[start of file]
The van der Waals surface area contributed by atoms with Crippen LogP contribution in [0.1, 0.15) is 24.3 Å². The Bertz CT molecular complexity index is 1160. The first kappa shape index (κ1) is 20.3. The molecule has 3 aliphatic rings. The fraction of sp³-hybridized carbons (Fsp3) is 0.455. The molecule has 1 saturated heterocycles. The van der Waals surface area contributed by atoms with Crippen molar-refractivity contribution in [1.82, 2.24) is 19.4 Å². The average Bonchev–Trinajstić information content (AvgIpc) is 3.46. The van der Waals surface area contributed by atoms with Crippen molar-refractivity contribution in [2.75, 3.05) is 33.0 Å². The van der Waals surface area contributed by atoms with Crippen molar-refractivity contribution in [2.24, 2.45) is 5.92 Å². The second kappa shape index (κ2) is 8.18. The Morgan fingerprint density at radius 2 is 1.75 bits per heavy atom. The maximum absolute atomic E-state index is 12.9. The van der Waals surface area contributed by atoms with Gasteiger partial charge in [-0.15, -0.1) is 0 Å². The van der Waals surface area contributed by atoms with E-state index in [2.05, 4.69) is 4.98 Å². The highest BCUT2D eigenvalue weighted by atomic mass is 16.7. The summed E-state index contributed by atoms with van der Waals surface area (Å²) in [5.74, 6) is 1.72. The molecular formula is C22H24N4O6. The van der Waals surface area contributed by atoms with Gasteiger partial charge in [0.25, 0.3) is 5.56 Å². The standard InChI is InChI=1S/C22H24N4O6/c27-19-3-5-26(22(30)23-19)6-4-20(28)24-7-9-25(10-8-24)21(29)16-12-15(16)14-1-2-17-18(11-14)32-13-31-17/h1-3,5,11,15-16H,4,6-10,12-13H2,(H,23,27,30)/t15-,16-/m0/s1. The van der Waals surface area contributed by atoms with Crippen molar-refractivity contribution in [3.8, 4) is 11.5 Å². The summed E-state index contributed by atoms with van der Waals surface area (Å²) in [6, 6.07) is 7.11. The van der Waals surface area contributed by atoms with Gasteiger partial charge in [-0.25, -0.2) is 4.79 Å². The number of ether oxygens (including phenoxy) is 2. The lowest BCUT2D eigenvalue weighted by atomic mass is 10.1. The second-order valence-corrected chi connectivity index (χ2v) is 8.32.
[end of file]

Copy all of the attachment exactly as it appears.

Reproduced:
The van der Waals surface area contributed by atoms with Crippen LogP contribution in [0.1, 0.15) is 24.3 Å². The Bertz CT molecular complexity index is 1160. The first kappa shape index (κ1) is 20.3. The molecule has 3 aliphatic rings. The fraction of sp³-hybridized carbons (Fsp3) is 0.455. The molecule has 1 saturated heterocycles. The van der Waals surface area contributed by atoms with Crippen molar-refractivity contribution in [1.82, 2.24) is 19.4 Å². The average Bonchev–Trinajstić information content (AvgIpc) is 3.46. The van der Waals surface area contributed by atoms with Crippen molar-refractivity contribution in [2.75, 3.05) is 33.0 Å². The van der Waals surface area contributed by atoms with Crippen molar-refractivity contribution in [2.24, 2.45) is 5.92 Å². The second kappa shape index (κ2) is 8.18. The Morgan fingerprint density at radius 2 is 1.75 bits per heavy atom. The maximum absolute atomic E-state index is 12.9. The van der Waals surface area contributed by atoms with Gasteiger partial charge in [-0.15, -0.1) is 0 Å². The van der Waals surface area contributed by atoms with E-state index in [2.05, 4.69) is 4.98 Å². The highest BCUT2D eigenvalue weighted by atomic mass is 16.7. The summed E-state index contributed by atoms with van der Waals surface area (Å²) in [5.74, 6) is 1.72. The molecular formula is C22H24N4O6. The van der Waals surface area contributed by atoms with Gasteiger partial charge in [0.25, 0.3) is 5.56 Å². The standard InChI is InChI=1S/C22H24N4O6/c27-19-3-5-26(22(30)23-19)6-4-20(28)24-7-9-25(10-8-24)21(29)16-12-15(16)14-1-2-17-18(11-14)32-13-31-17/h1-3,5,11,15-16H,4,6-10,12-13H2,(H,23,27,30)/t15-,16-/m0/s1. The van der Waals surface area contributed by atoms with Crippen molar-refractivity contribution in [3.8, 4) is 11.5 Å². The summed E-state index contributed by atoms with van der Waals surface area (Å²) in [6, 6.07) is 7.11. The van der Waals surface area contributed by atoms with Gasteiger partial charge in [-0.25, -0.2) is 4.79 Å². The number of ether oxygens (including phenoxy) is 2. The lowest BCUT2D eigenvalue weighted by atomic mass is 10.1. The second-order valence-corrected chi connectivity index (χ2v) is 8.32.